Clearly stinkweed (aka – field pennycress) shows promise as a next-gen biofuel to supplant soy and corn biofuels which are widely recognized to rob food production acres.
Additionally it is still in its infancy in terms of cultivation and best management practices are as yet non-existent.
Are wild varieties appropriate for biofuel cultivation? Are there regions or soil types better suited to winter wheat or another off season crop?
Currently it is assumed that stinkweed, due to its weedy characteristics won’t need fertilizer or irrigation. If those additional (energy intensive) inputs are needed in most areas proposed for cultivation then we can’t expect stinkweed to lead us to carbon neutral nirvana.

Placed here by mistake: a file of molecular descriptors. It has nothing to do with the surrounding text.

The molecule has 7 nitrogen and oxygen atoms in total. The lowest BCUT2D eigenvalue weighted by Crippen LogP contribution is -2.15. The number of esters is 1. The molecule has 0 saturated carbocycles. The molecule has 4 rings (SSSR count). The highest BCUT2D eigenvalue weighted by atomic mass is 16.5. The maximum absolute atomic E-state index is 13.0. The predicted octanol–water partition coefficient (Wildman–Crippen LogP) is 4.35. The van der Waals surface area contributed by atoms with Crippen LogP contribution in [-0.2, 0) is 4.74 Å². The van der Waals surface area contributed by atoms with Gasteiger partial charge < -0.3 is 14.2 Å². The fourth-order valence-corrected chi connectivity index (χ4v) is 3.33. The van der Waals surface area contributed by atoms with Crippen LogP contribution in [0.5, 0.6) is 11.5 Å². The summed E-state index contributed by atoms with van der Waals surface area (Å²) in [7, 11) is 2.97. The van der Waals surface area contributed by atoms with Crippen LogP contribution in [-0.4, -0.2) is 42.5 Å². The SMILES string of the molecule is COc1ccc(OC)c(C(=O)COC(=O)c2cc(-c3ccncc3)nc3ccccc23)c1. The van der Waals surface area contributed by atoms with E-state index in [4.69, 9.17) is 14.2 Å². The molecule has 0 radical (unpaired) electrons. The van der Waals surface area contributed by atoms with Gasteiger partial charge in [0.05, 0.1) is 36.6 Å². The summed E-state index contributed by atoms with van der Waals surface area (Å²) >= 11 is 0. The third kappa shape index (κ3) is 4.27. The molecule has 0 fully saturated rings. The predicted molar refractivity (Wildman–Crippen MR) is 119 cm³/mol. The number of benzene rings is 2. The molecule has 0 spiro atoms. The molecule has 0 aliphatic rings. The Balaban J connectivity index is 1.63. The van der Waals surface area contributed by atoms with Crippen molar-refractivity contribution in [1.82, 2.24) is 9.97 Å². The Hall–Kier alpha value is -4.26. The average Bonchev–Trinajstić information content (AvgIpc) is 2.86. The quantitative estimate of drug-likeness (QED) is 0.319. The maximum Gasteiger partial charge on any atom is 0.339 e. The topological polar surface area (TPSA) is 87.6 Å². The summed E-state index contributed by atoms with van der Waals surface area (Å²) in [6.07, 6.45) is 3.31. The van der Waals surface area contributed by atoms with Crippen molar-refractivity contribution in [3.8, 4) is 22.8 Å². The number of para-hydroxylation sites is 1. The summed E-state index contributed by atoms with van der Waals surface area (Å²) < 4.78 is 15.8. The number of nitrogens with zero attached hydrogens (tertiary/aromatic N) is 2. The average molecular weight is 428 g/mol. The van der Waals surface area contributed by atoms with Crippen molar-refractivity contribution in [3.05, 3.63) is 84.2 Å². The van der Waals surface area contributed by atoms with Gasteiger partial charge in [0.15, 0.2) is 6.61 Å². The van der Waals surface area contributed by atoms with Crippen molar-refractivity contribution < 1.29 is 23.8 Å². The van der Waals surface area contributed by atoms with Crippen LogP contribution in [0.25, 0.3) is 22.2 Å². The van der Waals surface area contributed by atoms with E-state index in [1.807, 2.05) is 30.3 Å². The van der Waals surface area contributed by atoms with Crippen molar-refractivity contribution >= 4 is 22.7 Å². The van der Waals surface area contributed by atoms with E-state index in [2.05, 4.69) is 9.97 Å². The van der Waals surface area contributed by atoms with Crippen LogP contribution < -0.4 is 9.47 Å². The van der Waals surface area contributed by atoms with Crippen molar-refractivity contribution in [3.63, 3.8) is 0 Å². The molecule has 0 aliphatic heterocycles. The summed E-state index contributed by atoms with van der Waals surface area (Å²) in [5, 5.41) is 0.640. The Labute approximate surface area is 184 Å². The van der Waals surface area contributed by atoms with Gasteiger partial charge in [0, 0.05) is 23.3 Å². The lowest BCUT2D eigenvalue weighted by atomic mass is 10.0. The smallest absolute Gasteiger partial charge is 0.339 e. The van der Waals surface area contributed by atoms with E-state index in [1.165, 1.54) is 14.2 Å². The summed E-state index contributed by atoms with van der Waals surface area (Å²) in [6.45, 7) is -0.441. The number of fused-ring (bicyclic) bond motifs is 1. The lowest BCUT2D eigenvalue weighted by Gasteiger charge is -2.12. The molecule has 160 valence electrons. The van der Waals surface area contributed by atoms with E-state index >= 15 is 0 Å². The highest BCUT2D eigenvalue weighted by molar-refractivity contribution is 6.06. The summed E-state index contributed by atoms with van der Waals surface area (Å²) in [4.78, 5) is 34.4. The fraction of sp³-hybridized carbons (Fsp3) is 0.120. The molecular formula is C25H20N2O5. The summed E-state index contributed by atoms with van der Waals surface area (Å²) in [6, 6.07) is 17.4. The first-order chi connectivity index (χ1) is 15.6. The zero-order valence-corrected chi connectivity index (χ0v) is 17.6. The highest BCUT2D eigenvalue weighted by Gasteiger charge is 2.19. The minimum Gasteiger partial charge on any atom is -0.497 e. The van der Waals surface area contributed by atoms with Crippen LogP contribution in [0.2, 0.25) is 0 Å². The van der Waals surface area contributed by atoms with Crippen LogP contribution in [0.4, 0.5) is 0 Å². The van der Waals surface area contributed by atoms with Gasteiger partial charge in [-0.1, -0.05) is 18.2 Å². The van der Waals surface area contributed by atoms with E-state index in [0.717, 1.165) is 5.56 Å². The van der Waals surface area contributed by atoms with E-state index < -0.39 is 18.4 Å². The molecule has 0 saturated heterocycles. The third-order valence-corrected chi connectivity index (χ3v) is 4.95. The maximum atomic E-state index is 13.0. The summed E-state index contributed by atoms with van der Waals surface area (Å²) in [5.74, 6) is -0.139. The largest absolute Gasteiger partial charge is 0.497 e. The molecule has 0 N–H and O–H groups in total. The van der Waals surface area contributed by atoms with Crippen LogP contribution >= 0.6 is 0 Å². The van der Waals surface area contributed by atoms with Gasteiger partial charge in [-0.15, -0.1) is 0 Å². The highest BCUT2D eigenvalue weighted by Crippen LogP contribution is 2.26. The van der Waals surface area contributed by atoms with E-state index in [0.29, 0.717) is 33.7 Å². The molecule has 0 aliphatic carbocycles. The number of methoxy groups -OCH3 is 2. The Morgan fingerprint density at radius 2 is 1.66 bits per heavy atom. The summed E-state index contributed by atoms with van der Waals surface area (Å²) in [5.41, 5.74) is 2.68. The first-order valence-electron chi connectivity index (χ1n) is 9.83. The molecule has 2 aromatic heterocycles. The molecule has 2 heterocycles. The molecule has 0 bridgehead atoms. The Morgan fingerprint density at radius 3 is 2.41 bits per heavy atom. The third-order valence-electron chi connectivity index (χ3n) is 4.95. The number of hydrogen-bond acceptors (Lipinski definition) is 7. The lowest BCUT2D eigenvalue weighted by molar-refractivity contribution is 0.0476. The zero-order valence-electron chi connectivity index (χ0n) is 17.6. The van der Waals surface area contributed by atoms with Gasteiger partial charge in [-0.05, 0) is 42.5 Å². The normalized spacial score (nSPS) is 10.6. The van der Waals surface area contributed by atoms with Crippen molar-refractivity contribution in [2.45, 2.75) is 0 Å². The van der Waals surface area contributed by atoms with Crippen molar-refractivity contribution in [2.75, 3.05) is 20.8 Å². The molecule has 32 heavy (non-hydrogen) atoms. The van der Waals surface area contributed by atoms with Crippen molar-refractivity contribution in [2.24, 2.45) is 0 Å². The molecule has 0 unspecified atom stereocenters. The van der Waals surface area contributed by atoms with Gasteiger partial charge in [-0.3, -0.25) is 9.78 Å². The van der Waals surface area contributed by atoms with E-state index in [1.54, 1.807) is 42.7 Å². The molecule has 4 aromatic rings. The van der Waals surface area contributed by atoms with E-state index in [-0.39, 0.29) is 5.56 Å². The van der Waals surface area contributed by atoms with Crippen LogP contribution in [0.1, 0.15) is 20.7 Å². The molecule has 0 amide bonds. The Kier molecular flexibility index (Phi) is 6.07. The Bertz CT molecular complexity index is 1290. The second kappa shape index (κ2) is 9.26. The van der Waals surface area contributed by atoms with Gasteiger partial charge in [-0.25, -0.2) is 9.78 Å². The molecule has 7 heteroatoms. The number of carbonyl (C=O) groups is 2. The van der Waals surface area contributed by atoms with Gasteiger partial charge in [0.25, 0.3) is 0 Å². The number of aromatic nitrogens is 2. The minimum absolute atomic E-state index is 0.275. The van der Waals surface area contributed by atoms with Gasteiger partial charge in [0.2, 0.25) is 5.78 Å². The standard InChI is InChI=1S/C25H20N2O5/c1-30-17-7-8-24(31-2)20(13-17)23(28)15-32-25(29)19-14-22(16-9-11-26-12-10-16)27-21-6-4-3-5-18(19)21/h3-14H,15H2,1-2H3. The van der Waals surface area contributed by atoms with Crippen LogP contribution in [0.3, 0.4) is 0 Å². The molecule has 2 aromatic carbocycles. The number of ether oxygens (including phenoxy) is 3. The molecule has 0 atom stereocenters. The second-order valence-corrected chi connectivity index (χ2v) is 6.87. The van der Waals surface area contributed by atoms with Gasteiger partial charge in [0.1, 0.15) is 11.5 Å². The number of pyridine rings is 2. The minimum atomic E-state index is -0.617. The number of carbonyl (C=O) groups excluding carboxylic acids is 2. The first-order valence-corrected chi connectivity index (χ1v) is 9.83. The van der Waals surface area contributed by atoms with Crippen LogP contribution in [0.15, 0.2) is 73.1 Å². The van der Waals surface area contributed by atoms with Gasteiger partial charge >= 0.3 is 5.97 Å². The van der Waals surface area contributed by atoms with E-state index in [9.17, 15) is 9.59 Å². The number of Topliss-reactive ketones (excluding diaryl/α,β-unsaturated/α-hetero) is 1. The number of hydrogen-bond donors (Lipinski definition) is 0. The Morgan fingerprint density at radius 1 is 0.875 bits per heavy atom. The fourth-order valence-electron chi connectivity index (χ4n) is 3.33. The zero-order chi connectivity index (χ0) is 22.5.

Stumbled upon by the National Center for Agricultural Utilization Research as having high biofuel potential and currently under market study spearheaded by New York based Innovation Fuels, stinkweed could be fueling your zippy and efficient clean diesel Ford sub-compact (currently available in Europe but not in the US, shooting yourselves in the foot auto industry?) in 2015.
Or maybe you’ll plant your garden with stinkweed and home-brew your own biodiesel mix in your garage?
Given the uncertainties of convincing farmers to cultivate it, and the state and federal agencies that support their agricultural practices; throw in the potential high cost to ecosystem services (water, air, soil, wildlife, timber).
If large scale cultivation is not a safe endeavor, I suspect that your more likely to go to a home-brewing stinkweed party to fuel your diesel VW Beetle than paying for it at the pump!
Who knows? Innovation Fuels – prove me wrong!
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